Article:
Every morning, grab a cup of coffee and get your AFC North wake-up call here:
Ravens offensive tackle Bryant McKinnie doesn't feel the scrutiny that followed him being held out of mandatory minicamp practices is deserved.
"I'm going to show up at the weight I'm supposed to be and handle my business and get everybody off my back," McKinnie told the Carroll County (Md.) Times. "I want to get this work done, come in at the right weight and shut everybody up. I'm only nine pounds away."
McKinnie added, "I'm getting in shape. I'm lower now in my weight than any time last year. I think people got the wrong idea about why I wasn't out there last week."
McKinnie said he currently weighs 354 pounds and wants to get down to 345 pounds. His focus has been cardiovascular workouts, not weight lifting.
"It's the type of cardio you do to keep the wind going," McKinnie said. "It's not doing as much banging on the knees. My whole goal is to slim down. It's about working smart based on losing weight."
Hensley's slant: McKinnie played all 16 games last season around the 360-pound range, and this took its toll on him. He got off to a strong start for the Ravens, but his play tailed off late in the season. Maybe the Ravens are focusing on conditioning to avoid a repeat of last season.
BENGALS: Cornerback Adam Jones still remembers getting burned by Texans receiver Andre Johnson on a 40-yard touchdown pass in the playoffs last season. "That game left a bad taste in our mouths, especially in mine," Jones told the Dayton Daily News. "I had a double-move put on and I haven’t forgotten that play. And I knew that play was coming. I was tired, forgot my technique and that's the type of stuff that will happen. I'm doing everything in my power to make sure that doesn't happen again. That play is a mental note and at the top of my board." Hensley's slant: Jones has been working with the first-team defense all offseason because Leon Hall (Achilles) and Nate Clements (abdominal) have been sidelined with injuries. There is a chance he could be pushed back into the starting lineup if Hall isn't ready to start the season. Not counting that touchdown given up in the playoffs, Jones allowed 16 receptions in eight regular-season games, according to Pro Football Focus.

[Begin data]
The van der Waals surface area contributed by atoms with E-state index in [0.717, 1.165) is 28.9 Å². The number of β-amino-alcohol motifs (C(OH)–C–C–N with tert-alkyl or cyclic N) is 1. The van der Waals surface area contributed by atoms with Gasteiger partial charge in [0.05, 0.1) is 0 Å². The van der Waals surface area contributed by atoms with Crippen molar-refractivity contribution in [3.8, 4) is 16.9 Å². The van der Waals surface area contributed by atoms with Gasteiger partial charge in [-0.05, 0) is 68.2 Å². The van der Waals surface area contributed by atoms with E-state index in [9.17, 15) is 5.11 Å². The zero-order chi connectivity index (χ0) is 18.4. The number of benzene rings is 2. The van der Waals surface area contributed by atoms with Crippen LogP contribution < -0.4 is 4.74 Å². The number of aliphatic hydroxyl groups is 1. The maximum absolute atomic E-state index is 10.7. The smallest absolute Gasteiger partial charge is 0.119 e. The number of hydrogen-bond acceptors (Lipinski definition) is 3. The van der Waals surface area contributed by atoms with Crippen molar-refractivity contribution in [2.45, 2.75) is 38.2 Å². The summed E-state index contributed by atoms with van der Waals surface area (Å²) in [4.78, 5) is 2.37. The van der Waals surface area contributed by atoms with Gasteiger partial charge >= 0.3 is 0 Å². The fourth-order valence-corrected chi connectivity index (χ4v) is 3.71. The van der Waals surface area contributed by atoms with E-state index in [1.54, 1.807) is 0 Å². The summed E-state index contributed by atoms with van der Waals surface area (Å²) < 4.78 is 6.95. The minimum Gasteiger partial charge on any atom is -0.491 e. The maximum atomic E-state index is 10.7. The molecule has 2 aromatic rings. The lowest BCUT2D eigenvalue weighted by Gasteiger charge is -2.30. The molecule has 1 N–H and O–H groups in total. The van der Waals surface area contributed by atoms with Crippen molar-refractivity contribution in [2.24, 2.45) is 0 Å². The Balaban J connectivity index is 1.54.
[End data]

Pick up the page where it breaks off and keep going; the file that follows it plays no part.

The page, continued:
BROWNS: The Canton Repository compared the 22nd overall picks in the 2007 draft (Brady Quinn) to the 2012 one (Brandon Weeden). One of the biggest disparities is the pedigree of the targets for each quarterback. Quinn’s top three targets were 2005 No. 3 overall pick Braylon Edwards, 2004 No. 6 overall pick Kellen Winslow and veteran Joe Jurevicius. Weeden’s are 2011 No. 59 overall pick Greg Little, 2009 No. 50 overall pick Mohamed Massaquoi and veteran Ben Watson. Hensley's slant: Browns officials are banking that Weeden's strong arm will improve a pedestrian group of pass catchers. But there should be concern that this group of targets will hurt Weeden's productivity because no one has the speed to consistently get open. The Browns have to address the wide receiver position either in free agency or the draft next season. This team can't continue to ignore playmakers in the passing game.
STEELERS: The returning wide receivers are trying to fill the leadership void left by Hines Ward, according to the Pittsburgh Post-Gazette. "In this business, the older guys fizzle out, and the younger guys have to step up," wide receiver Antonio Brown said. "We have to set the pace for the wideouts, let them know what we learned from Hines and lead the way." Hensley's slant: The player who needs to replace Ward as a leader on offense is quarterback Ben Roethlisberger. He's a two-time captain who has led the Steelers to last-minute victories. This is the time for Roethlisberger to assume control on the field, in the locker room and in the meeting rooms.